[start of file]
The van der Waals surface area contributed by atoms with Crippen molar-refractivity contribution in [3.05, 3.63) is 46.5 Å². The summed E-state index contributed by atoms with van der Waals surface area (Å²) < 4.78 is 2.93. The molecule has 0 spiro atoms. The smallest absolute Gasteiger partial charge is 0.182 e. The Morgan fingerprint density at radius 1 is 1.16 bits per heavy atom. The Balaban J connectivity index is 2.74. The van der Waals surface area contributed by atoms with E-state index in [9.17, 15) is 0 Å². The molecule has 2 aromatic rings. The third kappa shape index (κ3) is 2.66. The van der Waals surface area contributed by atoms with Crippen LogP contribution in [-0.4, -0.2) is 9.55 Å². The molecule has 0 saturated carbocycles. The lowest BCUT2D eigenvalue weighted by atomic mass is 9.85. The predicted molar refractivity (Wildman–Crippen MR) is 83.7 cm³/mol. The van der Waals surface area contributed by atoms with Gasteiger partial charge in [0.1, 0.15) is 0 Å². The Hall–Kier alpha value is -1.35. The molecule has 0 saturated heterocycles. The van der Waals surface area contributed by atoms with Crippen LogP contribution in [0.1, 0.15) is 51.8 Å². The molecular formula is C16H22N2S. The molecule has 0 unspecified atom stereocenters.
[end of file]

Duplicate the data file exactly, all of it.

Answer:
The van der Waals surface area contributed by atoms with Crippen molar-refractivity contribution in [3.05, 3.63) is 46.5 Å². The summed E-state index contributed by atoms with van der Waals surface area (Å²) < 4.78 is 2.93. The molecule has 0 spiro atoms. The smallest absolute Gasteiger partial charge is 0.182 e. The Morgan fingerprint density at radius 1 is 1.16 bits per heavy atom. The Balaban J connectivity index is 2.74. The van der Waals surface area contributed by atoms with E-state index in [9.17, 15) is 0 Å². The molecule has 2 aromatic rings. The third kappa shape index (κ3) is 2.66. The van der Waals surface area contributed by atoms with Crippen LogP contribution in [-0.4, -0.2) is 9.55 Å². The molecule has 0 saturated carbocycles. The lowest BCUT2D eigenvalue weighted by atomic mass is 9.85. The predicted molar refractivity (Wildman–Crippen MR) is 83.7 cm³/mol. The van der Waals surface area contributed by atoms with Gasteiger partial charge in [0.1, 0.15) is 0 Å². The Hall–Kier alpha value is -1.35. The molecule has 0 saturated heterocycles. The van der Waals surface area contributed by atoms with Crippen LogP contribution in [0.1, 0.15) is 51.8 Å². The molecular formula is C16H22N2S. The molecule has 0 unspecified atom stereocenters.